Fizzacc Information

There are many changes that children must negotiate when transitioning between primary and secondary school.  These include dealing with new, much larger and busier environments, meeting raised expectations of autonomy and planning, and managing different expectations from up to seven different teachers each day.  While some primary to secondary transitions are planned well, many are poorly managed and can lead to anxiety and resistance to school which can result in poor attendance or school refusal.

While the primary to secondary transition for autistic children has been the focus of research, much of this focuses on the views of teachers and parents.  Opportunities for autistic young people to share their stories in a meaningful way are rare.  Even more rare are the voices of autistic girls who are less likely than boys to have been identified as autistic by the time they transition to secondary school.

This research, therefore, prioritises the voices of autistic girls as central to our learning about transitions.  Read on to find out more about us and what we have been doing.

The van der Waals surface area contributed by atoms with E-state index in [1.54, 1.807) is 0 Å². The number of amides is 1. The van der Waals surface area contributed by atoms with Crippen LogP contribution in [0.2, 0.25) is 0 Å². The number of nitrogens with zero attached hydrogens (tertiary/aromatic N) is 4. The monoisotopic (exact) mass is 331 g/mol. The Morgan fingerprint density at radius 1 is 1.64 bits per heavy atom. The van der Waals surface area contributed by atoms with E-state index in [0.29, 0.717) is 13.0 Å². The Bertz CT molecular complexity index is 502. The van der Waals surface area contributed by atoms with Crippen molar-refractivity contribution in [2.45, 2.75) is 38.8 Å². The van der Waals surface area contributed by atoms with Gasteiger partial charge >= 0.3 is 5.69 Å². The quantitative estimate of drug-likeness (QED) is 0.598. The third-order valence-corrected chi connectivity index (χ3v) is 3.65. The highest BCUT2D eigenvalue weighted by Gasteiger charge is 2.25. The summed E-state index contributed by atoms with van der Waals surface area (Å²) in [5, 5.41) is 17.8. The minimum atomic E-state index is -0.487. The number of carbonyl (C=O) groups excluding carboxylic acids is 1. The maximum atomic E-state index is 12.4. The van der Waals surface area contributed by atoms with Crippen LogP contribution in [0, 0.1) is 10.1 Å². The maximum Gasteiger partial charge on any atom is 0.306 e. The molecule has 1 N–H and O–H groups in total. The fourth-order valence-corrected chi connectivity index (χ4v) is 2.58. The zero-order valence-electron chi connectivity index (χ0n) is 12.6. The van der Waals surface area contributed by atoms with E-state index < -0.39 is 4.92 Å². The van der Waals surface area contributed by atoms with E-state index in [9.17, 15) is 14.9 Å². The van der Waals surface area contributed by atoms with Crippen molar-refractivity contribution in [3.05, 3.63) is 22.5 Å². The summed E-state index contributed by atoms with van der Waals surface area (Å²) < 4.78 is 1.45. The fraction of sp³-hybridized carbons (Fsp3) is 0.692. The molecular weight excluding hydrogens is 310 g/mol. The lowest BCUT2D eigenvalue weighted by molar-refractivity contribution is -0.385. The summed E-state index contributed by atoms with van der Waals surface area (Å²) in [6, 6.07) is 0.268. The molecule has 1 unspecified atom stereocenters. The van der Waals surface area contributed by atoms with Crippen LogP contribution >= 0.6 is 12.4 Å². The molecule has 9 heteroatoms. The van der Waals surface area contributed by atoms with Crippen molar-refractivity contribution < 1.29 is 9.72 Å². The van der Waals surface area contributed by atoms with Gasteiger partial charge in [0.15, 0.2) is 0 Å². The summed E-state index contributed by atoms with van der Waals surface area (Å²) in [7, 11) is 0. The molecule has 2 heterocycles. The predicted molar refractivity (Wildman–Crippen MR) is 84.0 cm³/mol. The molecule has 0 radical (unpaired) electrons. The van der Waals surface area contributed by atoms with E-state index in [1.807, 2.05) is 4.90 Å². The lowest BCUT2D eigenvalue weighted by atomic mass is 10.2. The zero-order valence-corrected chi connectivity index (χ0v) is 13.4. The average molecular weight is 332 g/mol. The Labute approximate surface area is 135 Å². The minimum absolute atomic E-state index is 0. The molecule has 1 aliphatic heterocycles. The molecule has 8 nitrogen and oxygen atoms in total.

Who are we?

We are a research group made up of six autistic girls and one researcher/ex-teacher.   Click on our biographies to find out more about us. 

Hello!  My name is Chloe
I used to be a drama teacher.  Some of the children in my classes were autistic and I didn’t think that I was helping them as much as I could have so I decided to learn more about autism.  
Now I am a researcher working to help autistic young people have a better time at school.
What I want you to know about autism
Although autistic people sometimes feel as if they are on their own, there are lots of people whose brains work differently and want to be friends.  It might just take a little bit longer to find them.
I’m Iris and I got diagnosed with Autism at 8 years old... 
Autism is a superpower that makes you think differently, so be proud of your autism.